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September 20, 2012--------News Archive Return to: News Alerts


“Language is typically viewed as fundamental to human intelligence,
and music is often treated as being dependent on or derived from language.
But from a developmental perspective, we argue that music comes first
and language arises from music.”

Anthony Brandt

WHO Child Growth Charts

       

Theory: Music Underlies Language Acquisition

Contrary to the prevailing theories that music and language are cognitively separate or that music is a byproduct of language, theorists advocate that music underlies the ability to acquire language


“Spoken language is a special type of music.

Language is typically viewed as fundamental
to human intelligence, and music is often treated
as being dependent on or derived from language.

But from a developmental perspective,
we argue that music comes first
and language arises from music.”

Anthony Brandt


The theory paper was published online this month in the journal Frontiers in Cognitive Auditory Neuroscience.

Brandt, associate professor of composition and theory at the Rice University Shepherd School, co-authored the paper with Shepherd School of Music and the University of Maryland, College Park (UMCP), and graduate student Molly Gebrian and L. Robert Slevc, UMCP assistant professor of psychology and director of the Language and Music Cognition Lab.

“Infants listen first to sounds of language and only later to its meaning,” Brandt said. He noted that newborns’ extensive abilities in different aspects of speech perception depend on the discrimination of the sounds of language – “the most musical aspects of speech.”


The paper cites various studies that show
what the newborn brain is capable of,
such as the ability to distinguish the phonemes,
or basic distinctive units of speech sound,
and such attributes as pitch, rhythm and timbre.


The authors define music as “creative play with sound.” They said the term “music” implies an attention to the acoustic features of sound irrespective of any referential function. As adults, people focus primarily on the meaning of speech. But babies begin by hearing language as “an intentional and often repetitive vocal performance,” Brandt said. “They listen to it not only for its emotional content but also for its rhythmic and phonemic patterns and consistencies. The meaning of words comes later.”

Brandt and his co-authors challenge the prevailing view that music cognition matures more slowly than language cognition and is more difficult. “We show that music and language develop along similar time lines,” he said.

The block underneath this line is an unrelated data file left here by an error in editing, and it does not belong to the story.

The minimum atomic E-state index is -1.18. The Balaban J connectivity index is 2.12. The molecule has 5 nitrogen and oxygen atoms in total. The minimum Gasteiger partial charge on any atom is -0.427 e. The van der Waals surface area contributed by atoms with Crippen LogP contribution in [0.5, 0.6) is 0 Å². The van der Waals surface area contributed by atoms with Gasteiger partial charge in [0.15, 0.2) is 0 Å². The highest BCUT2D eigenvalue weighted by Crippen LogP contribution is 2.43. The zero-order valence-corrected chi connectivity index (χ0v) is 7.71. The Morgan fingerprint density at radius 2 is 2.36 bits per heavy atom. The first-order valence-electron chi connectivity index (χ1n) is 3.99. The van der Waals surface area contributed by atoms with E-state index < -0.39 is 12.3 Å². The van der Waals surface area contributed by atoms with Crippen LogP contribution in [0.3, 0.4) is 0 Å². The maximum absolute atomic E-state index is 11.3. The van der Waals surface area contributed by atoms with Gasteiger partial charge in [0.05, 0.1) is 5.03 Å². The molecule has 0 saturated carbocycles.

Infants initially don’t distinguish well between their native language and all the languages of the world, Brandt said.


Throughout the first year of life,
infants gradually hone in on their native language.

Similarly, infants initially don’t distinguish well
between their native musical traditions
and those of other cultures;
they start to hone in on their own musical culture
at the same time that they hone in
on their native language, Brandt said.


The paper explores many connections between listening to speech and music. For example, recognizing the sound of different consonants requires rapid processing in the temporal lobe of the brain. Similarly, recognizing the timbre of different instruments requires temporal processing at the same speed — a feature of musical hearing that has often been overlooked, Brandt said.

Brandt: “You can’t distinguish between a piano and a trumpet if you can’t process what you’re hearing at the same speed that you listen for the difference between ‘ba’ and ‘da. In this and many other ways, listening to music and speech overlap.” The authors argue that from a musical perspective, speech is a concert of phonemes and syllables.


“While music and language may be cognitively
and neurally distinct in adults,
we suggest that language is simply a
subset of music from a child’s view.

We conclude that music merits a central place
in our understanding of human development.”

Anthony Brandt


Brandt said more research on this topic might lead to a better understanding of why music therapy is helpful for people with reading and speech disorders. People with dyslexia often have problems with the performance of musical rhythm. “A lot of people with language deficits also have musical deficits,” Brandt said.

More research could also shed light on rehabilitation for people who have suffered a stroke. “Music helps them reacquire language, because that may be how they acquired language in the first place,” Brandt said.

The research was supported by Rice’s Office of the Vice Provost for Interdisciplinary Initiatives, the Ken Kennedy Institute for Information Technology and the Shepherd School of Music.

For the full text of the theory paper, visit http://www.frontiersin.org/Auditory_Cognitive_Neuroscience/10.3389/
fpsyg.2012.00327/abstract.

Located on a 300-acre forested campus in Houston, Rice University is consistently ranked among the nation’s top 20 universities by U.S. News & World Report. Rice has highly respected schools of Architecture, Business, Continuing Studies, Engineering, Humanities, Music, Natural Sciences and Social Sciences and is home to the Baker Institute for Public Policy. With 3,708 undergraduates and 2,374 graduate students, Rice’s undergraduate student-to-faculty ratio is 6-to-1. Its residential college system builds close-knit communities and lifelong friendships, just one reason why Rice has been ranked No. 1 for best quality of life multiple times by the Princeton Review and No. 4 for “best value” among private universities by Kiplinger’s Personal Finance. To read “What they’re saying about Rice,” go to http://futureowls.rice.edu/images/futureowls/Rice_Brag_Sheet.pdf.

Follow Rice News and Media Relations via Twitter @RiceUNews.

Original article: http://news.rice.edu/2012/09/18/theory-music-underlies-language-acquisition/